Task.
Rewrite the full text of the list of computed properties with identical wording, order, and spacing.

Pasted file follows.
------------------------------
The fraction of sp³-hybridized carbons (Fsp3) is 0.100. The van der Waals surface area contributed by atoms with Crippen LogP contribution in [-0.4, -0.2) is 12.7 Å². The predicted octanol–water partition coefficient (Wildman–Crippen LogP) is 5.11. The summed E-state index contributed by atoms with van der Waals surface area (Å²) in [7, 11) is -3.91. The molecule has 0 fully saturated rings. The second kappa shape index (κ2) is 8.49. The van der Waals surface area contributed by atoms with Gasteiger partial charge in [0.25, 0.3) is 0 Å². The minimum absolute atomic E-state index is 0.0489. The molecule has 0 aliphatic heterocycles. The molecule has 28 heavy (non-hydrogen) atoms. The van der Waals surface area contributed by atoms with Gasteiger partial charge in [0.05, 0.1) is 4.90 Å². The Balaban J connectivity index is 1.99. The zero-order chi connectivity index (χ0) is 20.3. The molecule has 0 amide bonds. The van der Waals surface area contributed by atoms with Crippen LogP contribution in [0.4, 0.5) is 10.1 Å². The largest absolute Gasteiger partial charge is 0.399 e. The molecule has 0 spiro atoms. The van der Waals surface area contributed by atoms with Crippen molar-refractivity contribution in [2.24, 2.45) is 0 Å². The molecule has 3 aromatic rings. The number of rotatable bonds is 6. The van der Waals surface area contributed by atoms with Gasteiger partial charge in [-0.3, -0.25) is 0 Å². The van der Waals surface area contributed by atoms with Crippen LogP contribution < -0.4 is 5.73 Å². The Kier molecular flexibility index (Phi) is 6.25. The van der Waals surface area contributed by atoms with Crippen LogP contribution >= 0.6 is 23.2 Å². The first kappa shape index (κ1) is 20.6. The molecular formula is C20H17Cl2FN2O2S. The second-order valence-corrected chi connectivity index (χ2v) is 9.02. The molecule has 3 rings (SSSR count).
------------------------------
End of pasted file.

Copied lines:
The fraction of sp³-hybridized carbons (Fsp3) is 0.100. The van der Waals surface area contributed by atoms with Crippen LogP contribution in [-0.4, -0.2) is 12.7 Å². The predicted octanol–water partition coefficient (Wildman–Crippen LogP) is 5.11. The summed E-state index contributed by atoms with van der Waals surface area (Å²) in [7, 11) is -3.91. The molecule has 0 fully saturated rings. The second kappa shape index (κ2) is 8.49. The van der Waals surface area contributed by atoms with Gasteiger partial charge in [0.25, 0.3) is 0 Å². The minimum absolute atomic E-state index is 0.0489. The molecule has 0 aliphatic heterocycles. The molecule has 28 heavy (non-hydrogen) atoms. The van der Waals surface area contributed by atoms with Gasteiger partial charge in [0.05, 0.1) is 4.90 Å². The Balaban J connectivity index is 1.99. The zero-order chi connectivity index (χ0) is 20.3. The molecule has 0 amide bonds. The van der Waals surface area contributed by atoms with Crippen LogP contribution in [0.4, 0.5) is 10.1 Å². The largest absolute Gasteiger partial charge is 0.399 e. The molecule has 0 spiro atoms. The van der Waals surface area contributed by atoms with Crippen molar-refractivity contribution in [2.24, 2.45) is 0 Å². The molecule has 3 aromatic rings. The number of rotatable bonds is 6. The van der Waals surface area contributed by atoms with Gasteiger partial charge in [-0.3, -0.25) is 0 Å². The van der Waals surface area contributed by atoms with Crippen LogP contribution < -0.4 is 5.73 Å². The Kier molecular flexibility index (Phi) is 6.25. The van der Waals surface area contributed by atoms with Crippen LogP contribution >= 0.6 is 23.2 Å². The first kappa shape index (κ1) is 20.6. The molecular formula is C20H17Cl2FN2O2S. The second-order valence-corrected chi connectivity index (χ2v) is 9.02. The molecule has 3 rings (SSSR count).